I never understood how one price guide could have one book listed at one price while another guide could have the same book in the same condition at a different price. When I was collecting comic books in my teens Overstreet’s was the guide to use. I was overjoyed when they began to publish a magazine every month.

Wizard Magazine came into the industry like a magazine created by executives who cared nothing about comic books and only wanted a large bottom line. It seems they have succeeded beyond their dreams. Each magazine was filled with news, teasers, ads, interviews, and a price guide. It was so successful that Overstreet’s changed from monthly to quarterly, and now back to their annual book. I collected both religiously. I felt that Overstreet’s had the better price. This was probably because I was young and impressionable and the comic book shop I frequented used it as their bible. Overstreet’s was consistent. Wizard fluctuated greatly. Bottom line was did I want my collection to be worth something, or just pretend it was?
I know it felt good to have a desired book be worth something. My most desirable key issue was The Incredible Hulk #181, although it wasn’t a high grade, it features the 1st appearance of Wolverine. I always checked this one and one other. I had it graded (a 9.2 White pages) and then regraded with Stan Lee’s signature. It was given a “9.4” Off-White to White pages but how much is it worth? And what guide do I use to find out?

I try to investigate on how much a book is worth before I buy it. I have the Comic Buyer’s Guide that comes out every year. This is update once and I’m wary how reliable it is. I stopped collecting the monthly publication since they put a lot of features I like online instead of in print; they still have the price guide in the back which is a bit more current. I also use Heritage Auctions (HA.com), they seem to have a good data base and I can see what things sold for or what they are selling for. E-bay is another great tool to see how the market fluctuates.

However, the buy it now prices seem to reflect what the seller wants and not what the comic book is worth. There are a lot more places (these are the primary three I use) that help dictate what a book is worth (sells for). Of course it doesn’t matter if a book is marked a couple hundred dollars (or thousands) if a buyer is not willing to buy it. It could be marked too high and sit on the shelf (real or digital) for years.

Last year I received my Amazing Spider-Man #129 signed by Stan Lee. I wanted to know how much it was worth and checked out E-bay to get an idea. I was fortunate because someone else had listed the same exact grade with the same exact page description. Everything was identical, except I liked where their signature was located better than mine. The book was labeled under the “buy it Now” for $2500.00. This is great for insurance documentation but is my book worth this?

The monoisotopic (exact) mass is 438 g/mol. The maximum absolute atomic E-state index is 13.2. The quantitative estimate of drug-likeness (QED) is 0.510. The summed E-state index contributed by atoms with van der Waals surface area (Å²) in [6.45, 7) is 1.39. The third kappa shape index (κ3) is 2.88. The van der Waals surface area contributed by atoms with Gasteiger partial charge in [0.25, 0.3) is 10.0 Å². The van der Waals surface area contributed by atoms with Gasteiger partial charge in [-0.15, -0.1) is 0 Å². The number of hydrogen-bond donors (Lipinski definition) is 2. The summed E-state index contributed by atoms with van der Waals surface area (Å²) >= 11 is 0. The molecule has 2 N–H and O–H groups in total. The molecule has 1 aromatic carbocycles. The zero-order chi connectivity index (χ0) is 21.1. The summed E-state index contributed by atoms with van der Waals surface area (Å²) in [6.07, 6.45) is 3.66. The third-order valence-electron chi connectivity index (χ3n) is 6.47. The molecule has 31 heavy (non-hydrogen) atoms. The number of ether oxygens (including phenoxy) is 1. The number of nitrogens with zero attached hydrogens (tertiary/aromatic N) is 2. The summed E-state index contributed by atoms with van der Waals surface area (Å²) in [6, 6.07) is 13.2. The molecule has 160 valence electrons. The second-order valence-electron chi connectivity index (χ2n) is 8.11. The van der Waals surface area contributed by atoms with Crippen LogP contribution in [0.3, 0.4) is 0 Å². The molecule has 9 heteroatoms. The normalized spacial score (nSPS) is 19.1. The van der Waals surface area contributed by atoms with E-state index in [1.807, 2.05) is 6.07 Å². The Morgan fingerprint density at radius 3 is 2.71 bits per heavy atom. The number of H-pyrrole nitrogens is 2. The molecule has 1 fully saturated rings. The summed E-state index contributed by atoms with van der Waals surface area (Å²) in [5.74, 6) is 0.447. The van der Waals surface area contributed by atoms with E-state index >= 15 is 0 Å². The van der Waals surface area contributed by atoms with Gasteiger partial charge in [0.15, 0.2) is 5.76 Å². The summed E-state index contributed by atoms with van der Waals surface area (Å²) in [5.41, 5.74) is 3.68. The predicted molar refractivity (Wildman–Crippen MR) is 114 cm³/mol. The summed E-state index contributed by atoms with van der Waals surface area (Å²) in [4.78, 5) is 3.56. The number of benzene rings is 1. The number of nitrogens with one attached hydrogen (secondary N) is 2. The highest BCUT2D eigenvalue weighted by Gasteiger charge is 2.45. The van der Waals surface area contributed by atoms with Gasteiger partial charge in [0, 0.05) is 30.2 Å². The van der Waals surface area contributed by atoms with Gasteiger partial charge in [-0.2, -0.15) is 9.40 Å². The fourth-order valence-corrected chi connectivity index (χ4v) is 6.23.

How did this…..                                                    Become this????

And then after it sells will these prices guides adjust for this sale. Will CBG make a notation? Will Wizard? Overstreet’s? And if so how will it reflect the market? And why is it worth so much? The grade? The signature? Both? And what happens if these guides get the facts wrong?

I stood at a newsstand rack (and are they even called that anymore) in Center City Philadelphia biding my time until my local comic shop opened at ten. On Rittenhouse Square, the Barnes & Noble was open, warm, and had a coffee shop. As I waited (with coffee in hand) I looked over magazines and comic books. I picked up three; Wizard was one of them. As I made my way through articles, interviews, and ads I reached the price guide. I saw one book at one price and I put the magazine away. It was ludicrous.

The book they mentioned was graded by CGC and part of the Signature Series (although the picture they showed was a universal 9.8). They said it sold for $6,601.00. Currently there are 41 Signature Series in a 9.9 on the census. The thing is with the Signature Series there is no documentation on who signed it, but it would be a safe assumption that at least 25 of these were signed by Rob Liefeld, which Wizard also stated was the signature on this $6,601.00 comic book.

How would you feel if someone told you that you had a comic book worth that much? I know I would be overjoyed if I had a 9.8 New Mutants #98 Signature Series, and if I didn’t I might try to buy one before the market place reflected the guide price. I would probably think I was getting a bargain at $300.00.

Now, how would you feel if I told you Wizard was wrong? It wasn’t a 9.8 Signature Series that sold, it was a 9.9. There are only three of these on the census and only one of those 3 is signed by Rob Liefeld. Of course if this mistake remains uncorrected it could create a desire to own this book in a 9.8 Signature Series and inflate the book greater than it’s worth.

Which one would you chose, I currently have neither….


I understand a reputable magazine printed the price, but I would figure an editor would tell whoever wrote that a 9.8 Rob Liefeld Signature Series sold for $6,601.00 (I know I mention the price a lot, I still find it astounding) should double check. How do I know about this? The simple reason is I wanted this book. I created a budget which allowed me to bid up to a $1,000. Unfortunately, that was the exact amount of the opening bid.

If the Wizard price guide could make a mistake on this book, how many others do they make errors on? What guide is better? What guide is garbage? Are on-line guides better than paper guides? Is an Annual guide good enough? And then there is the one thing we tend to forget….these are price “guides” not price fact. The bottom line is a book is only worth what you are willing to pay for it.

Soon after I originally wrote this Wizard decided to go to an E-magazine format. It was dismissed as coincidence.